Some of us will die in 2009, others will face assorted tragedies, heartbreaks, losses, and yet we hope. I look back at group photos of our family and think such things as, “There are Barbara and Daniel before they had children, before they ever knew Madison and Elizabeth would exist. There are Katherine and Mark with a year-old Kelly, all innocently unaware that a couple of short years later, they would be surprised by twin boys. There’s Wendy, never imagining what would befall her… there’s Grace, oh, but she probably already knew she and Aaron were going to be married…” We do not know the future, but somehow, without any foundation for it, we nevertheless all hope. And this seems appropriate and right. Why is that? Is it because the human spirit just plain needs hope? Or is it perhaps because there is really no feasible alternative?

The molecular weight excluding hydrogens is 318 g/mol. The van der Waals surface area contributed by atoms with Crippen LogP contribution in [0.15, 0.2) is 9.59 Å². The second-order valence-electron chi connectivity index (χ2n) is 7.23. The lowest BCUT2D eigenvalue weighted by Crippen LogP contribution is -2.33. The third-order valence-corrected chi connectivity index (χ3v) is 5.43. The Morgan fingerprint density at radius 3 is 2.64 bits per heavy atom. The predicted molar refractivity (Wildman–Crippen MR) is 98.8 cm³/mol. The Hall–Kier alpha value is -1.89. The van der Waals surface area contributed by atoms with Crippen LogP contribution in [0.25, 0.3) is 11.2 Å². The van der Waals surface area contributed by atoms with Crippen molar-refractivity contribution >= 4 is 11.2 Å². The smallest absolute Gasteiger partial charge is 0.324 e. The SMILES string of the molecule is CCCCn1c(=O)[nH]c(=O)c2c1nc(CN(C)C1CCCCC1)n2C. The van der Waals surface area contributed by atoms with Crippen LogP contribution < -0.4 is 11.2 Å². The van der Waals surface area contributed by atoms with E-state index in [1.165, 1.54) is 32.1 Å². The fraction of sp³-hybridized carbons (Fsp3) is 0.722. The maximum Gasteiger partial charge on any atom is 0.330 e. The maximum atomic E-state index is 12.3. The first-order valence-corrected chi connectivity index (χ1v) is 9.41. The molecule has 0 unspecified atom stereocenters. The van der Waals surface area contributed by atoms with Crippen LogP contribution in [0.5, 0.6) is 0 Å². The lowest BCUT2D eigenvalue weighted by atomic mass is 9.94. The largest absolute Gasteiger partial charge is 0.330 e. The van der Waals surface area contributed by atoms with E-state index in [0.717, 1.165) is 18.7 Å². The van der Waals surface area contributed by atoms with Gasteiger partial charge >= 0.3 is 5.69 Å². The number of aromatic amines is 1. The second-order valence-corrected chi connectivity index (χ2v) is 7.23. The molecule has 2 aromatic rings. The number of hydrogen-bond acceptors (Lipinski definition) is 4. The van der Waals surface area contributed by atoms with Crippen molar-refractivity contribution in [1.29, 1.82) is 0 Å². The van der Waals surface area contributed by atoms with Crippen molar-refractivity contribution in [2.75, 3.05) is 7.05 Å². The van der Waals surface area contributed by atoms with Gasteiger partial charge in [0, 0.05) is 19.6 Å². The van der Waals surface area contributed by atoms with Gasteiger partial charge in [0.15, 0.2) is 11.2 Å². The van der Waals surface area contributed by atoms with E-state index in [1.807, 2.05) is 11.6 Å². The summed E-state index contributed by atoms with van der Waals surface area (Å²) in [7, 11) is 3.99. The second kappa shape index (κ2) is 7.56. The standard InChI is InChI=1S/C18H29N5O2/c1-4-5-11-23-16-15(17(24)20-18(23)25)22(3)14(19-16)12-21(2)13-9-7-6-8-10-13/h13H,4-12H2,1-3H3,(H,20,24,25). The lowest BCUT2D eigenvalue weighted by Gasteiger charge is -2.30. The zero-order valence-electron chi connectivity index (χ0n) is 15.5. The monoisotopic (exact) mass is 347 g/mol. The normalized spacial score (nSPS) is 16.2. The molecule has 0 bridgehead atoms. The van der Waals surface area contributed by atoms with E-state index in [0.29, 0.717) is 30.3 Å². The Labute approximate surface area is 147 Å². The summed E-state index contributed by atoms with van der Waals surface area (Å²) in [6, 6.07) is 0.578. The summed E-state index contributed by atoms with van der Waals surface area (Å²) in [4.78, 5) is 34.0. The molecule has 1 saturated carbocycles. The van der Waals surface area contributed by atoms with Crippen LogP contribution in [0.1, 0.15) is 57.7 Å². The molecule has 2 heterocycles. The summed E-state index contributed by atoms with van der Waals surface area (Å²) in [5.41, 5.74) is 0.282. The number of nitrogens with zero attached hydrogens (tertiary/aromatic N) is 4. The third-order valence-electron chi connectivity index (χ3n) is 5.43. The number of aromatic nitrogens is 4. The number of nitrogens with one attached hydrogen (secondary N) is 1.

As for hope in the more profound, existential sense, I don’t know where that comes from, either, except from Christ. I don’t know how or in what non-believers find any ultimate hope. Equally, I don’t know how most believers do! That’s because I’ve noticed, as I go along, that every god except the True God is some form of a tyrant. There is a crocodile god somewhere who requires initiates into his cult to have their backs horribly cut up, so that when they heal, they look forever after like the crocodile’s own back. There are volcano gods, such as Madame Pele in Hawai’i, who will extinguish you in fire and smoke if you offend her. There are several alleged Christian gods, imposters, like the one who demands absolute obedience or he consigns you to hell forever. Or the one who, like the volcano gods, demands the sacrifice of a virgin to appease his wrath, except now a merely human virgin is not enough; only a theandric virgin will do (one who is both god and man). The idea that this god himself provides the virgin, in fact condescends to come and himself be that virgin – this is supposed to make it acceptable that he is so monstrous as to demand all these tortures and horrors in the first place to satiate his wrath or satisfy his alleged justice. (That concept of justice, of course, has nothing to do with the true Christian God, or with true justice, either.) From what do believers in these tryant-gods derive any ultimate hope?